Melbourne based golf writer Chris Vogt visits the PGA Legends Tour at its stopover at Portsea Golf Club and finds a thriving over-50’s roadshow.
By Chris Vogt
AUSTRALIAN golfers have always punched above their weight, especially in the light of an all-too-brief domestic tour. They’ve toiled away in Europe, America and elsewhere, extracting the most from their talents before age calls time on their competing at the top level. Several of the best this country has produced now tee up on the PGA Legends Tour, which stopped this month at Portsea, on Victoria’s coast.
Tour Coordinator Andy Rogers pulls this over-50s roadshow together, with assistance from host clubs and the PGA. Having seen off the Portsea field and found a moment to share coffee, he goes on to acknowledge the support of the PGA, which handles the website, and online entries.
“The PGA really looks after its members,” says Rogers. “The host clubs are great, too. Each club underwrites its event, finding sponsors from local businesses, many drawn from club membership.”
The Legends Tour moves in state swings, March being Victoria’s turn. It takes in outer-suburban clubs, and several country stops.
“We have a great time at small clubs in the country,” boasts Rogers. “The whole town gets behind the event, to raise money and make it memorable for everyone.”
These events also raise the profile of the host club, and provide an opportunity for members to play alongside champions of Australian golf.
“That’s certainly a drawcard,” admits Rogers. “We’ve lured Grady, Senior, Harwood and others to these events. Not to mention an Open champion right here,” referring to Ian Baker-Finch, who is tackling Portsea’s back nine in the intermittent drizzle.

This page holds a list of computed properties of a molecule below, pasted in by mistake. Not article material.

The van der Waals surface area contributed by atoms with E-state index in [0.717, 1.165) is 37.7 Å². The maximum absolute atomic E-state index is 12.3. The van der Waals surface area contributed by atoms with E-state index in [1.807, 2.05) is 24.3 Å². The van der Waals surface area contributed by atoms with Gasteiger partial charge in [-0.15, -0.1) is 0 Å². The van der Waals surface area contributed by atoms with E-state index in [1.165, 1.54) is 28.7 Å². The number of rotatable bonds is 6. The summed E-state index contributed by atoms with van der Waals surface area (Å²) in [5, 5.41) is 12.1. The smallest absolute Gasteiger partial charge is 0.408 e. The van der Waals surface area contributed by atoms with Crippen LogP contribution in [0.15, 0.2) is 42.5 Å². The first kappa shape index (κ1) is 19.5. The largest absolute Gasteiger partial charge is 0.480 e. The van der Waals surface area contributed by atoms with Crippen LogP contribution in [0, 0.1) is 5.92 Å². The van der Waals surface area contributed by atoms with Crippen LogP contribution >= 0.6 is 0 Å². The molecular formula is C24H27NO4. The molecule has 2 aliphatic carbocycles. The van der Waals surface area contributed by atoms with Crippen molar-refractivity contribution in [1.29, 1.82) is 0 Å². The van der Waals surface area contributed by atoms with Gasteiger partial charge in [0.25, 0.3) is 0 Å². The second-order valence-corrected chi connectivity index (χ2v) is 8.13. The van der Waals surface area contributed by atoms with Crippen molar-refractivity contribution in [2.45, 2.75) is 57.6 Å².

“Rodger Davis, too. He’s become a regular, and promotes the tour whenever he gets the chance.”
After his round, Baker-Finch concurs:
“I mention him (Davis) every time I speak at these events. He’s been supporting this tour for years.”
Rogers is in his second year with the Legends. Time spent as the professional at Eagle Ridge Golf Club was followed by a stint in golf apparel sales. He now has his sights set on growing the Legends Tour.
“It has so much potential. We ran 69 events last year, with 75-80 planned in 2016.” Rogers’ longer-term aim is to be staging three majors per year – an Open, Masters, and a PGA.
Victorian pro Lucien Tinkler is positive, too.
“This tour has legs,” says Tinkler, striding along the third fairway. “It may not grow beyond a Pro-Am tour, with the odd 3 or 4-round event thrown in, but it’s a great product for clubs to promote.”
Walking with the playing groups, the social atmosphere is tangible. Rogers says this is crucial to the success of the tour.
“The pros understand the format is about looking after the amateurs, doing their bit to make it an enjoyable day.”
This sentiment is echoed by Baker-Finch, Tinkler and others, and the amateurs are effusive in their praise for the event. Says one:
“As a golfer, the kick comes from playing with someone who sustains a high level for the entire round, as opposed to a good shot here and there like us amateurs. Being able to see the game played well, up close, is a thrill.”
Rogers sees the Legends Tour gaining strength as more pros reach their half-century and decide to give back to the game.
“Guys like Senior and IBF aren’t here for the money. They want to support the game at this level and see the tour flourish.”
The Tour also gives the less successful pros an opportunity to reunite with their tour colleagues from yesteryear. Further, there are great amateur golfers who focused on business and other interests in their 20s and 30s. They’re now coming back to the game.
With Rogers at the helm, the Legends Tour plays its part in this country’s golf calendar. As more clubs see the benefit of hosting an event, players and sponsors will come to the party. And whether you’re nearing 50 or well past it, that is great news for Australian golf.